Classical Editor: Rob Barnett

Music Webmaster
Len Mullenger:

Violin Concerto (1938)

Violin Concerto (1940)

Dance in B flat (Oistrakh/Abram Makarov)
David Oistrakh (violin)
USSR State SO/Aleander Gauk (both concertos)
PEARL GEMM CD 9295 [75.53]
Amazon US

Has anyone matched Oistrakh's mesh of tragic beauty and sickle-edged technique? Heifetz too often speaks the language of the pristine technician but the heart beats rather than thriobs (there are exceptions: Elgar/Sargent and Walton - second version). Kogan approaches Oistrakh's artistry though his glowering Revelation recording of the Khachaturyan is no longer available.

Little needs to be said about the Khachaturyan concerto. It is easy to like and that is no criticism. It is an exciting lyrical work with a Hollywood veneer, a touch of oriental magic and a swooping flightpath. Here Oistrakh lends it dignity as well as passion. An easy winner in anyone's books. If you do not know it think of a blend of Tchaikovsky, Borodin and with Eastern allure. A cut or ten above the eagerly generous Korngold concerto. You need to hear this work. If you must have stereo then the BMG-Melodiya Khachaturyan twofer (Oistakh again) is well worth your attention. For those with bullet-proof ears there is the Kaufman on Citadel.

The little dance (Op. 1) has a Hispanic snap and is not far remote, in mood, from Saint-Saens' Havanaise (another Kogan triumph on Philips)

Still more intriguing is the epic Miaskovsky concerto. Actually it is not all that long - only 36.42. It is a subtler work than the Khachaturyan delving deeper into the poetry and Slav soorrow. The first movement strikes a firm-chinned unapologetic note with a solo part of slender beauty as if Oistrakh embraces this lovable music. That nostalgic elegiac air which hangs heavily over the cello concerto is here also but offset by fantasy and dalliance reiminscent of the Prokofiev first violin concerto (the latter best heard in Szigeti's HMV recording and in Sitkovetsky's on Virgin). The excoriating and diving strings announced at the start of the finale are straight out of Elgar's Introduction and Allegro. if there were any justice this concerto would have had multiple recordings by the great, the good and the media-feted but no such fate ... as yet. The Miaskovsky is not currently otherwise available although you may be able to find Grigori Feigin's excellent Olympia CD (stereo Russian performance from the 1970s) if you look hard.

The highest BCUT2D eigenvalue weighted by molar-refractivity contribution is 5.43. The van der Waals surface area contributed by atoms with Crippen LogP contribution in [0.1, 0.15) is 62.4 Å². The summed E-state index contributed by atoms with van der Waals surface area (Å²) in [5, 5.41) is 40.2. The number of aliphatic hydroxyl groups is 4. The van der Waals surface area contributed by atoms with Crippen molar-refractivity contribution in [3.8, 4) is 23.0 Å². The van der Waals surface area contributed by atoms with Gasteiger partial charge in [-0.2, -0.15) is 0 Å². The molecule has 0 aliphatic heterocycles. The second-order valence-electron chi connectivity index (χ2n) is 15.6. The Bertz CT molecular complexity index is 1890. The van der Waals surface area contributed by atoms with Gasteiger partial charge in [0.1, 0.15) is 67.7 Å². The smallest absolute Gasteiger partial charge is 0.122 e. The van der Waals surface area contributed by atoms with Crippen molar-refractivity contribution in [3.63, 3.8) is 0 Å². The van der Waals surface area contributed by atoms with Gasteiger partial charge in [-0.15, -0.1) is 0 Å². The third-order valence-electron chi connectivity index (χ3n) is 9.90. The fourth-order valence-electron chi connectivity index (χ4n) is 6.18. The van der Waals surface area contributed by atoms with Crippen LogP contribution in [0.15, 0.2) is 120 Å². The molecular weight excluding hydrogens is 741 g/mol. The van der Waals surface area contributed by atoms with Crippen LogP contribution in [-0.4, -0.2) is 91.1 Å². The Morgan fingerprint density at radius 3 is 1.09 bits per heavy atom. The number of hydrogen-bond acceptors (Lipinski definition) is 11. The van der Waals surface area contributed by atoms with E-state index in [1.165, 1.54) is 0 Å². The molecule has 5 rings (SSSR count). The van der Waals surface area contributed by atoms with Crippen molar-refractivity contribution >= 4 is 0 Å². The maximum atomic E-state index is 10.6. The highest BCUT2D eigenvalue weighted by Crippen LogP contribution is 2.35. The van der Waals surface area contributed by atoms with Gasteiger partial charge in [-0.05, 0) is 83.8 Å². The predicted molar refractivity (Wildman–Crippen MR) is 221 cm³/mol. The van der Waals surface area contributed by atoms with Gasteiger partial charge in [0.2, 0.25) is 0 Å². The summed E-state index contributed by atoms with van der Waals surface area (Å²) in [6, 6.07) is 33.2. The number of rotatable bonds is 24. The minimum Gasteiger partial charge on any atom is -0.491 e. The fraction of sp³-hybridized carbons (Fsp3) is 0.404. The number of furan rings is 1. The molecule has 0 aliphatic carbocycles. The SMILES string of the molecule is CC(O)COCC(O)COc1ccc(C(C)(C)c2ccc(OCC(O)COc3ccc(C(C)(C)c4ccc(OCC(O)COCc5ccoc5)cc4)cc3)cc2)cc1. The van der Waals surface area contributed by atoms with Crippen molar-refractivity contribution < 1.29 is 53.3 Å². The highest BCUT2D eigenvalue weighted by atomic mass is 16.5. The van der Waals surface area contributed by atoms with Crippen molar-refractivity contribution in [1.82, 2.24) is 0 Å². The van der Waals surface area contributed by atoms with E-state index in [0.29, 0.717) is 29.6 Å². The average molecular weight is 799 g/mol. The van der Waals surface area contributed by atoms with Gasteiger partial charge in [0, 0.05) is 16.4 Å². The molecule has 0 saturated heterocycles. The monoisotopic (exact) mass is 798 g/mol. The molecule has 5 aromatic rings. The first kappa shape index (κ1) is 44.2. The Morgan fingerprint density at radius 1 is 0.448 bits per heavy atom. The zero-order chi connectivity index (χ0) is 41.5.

The rising generation of young violinists would do well to couple the Miaskovsky with Janis Ivanovs' concerto. How to make a hit with two rare and bright-eyed concertos combining subtlety with poetry.

Pearl's recorded sound is excellent given the vintage: sixty years old from recordings taken down onto 35 mm film. The Miaskovsky is excellent, mono of course: vivid and cleanly detailed.

This is another of  my recommended discs of the month. A treasure for playing rather than shelf pride.

If you want to explore beyond the Tchaikovsky and Elgar concertos this is for you

Rob Barnett.

Reviews from previous months

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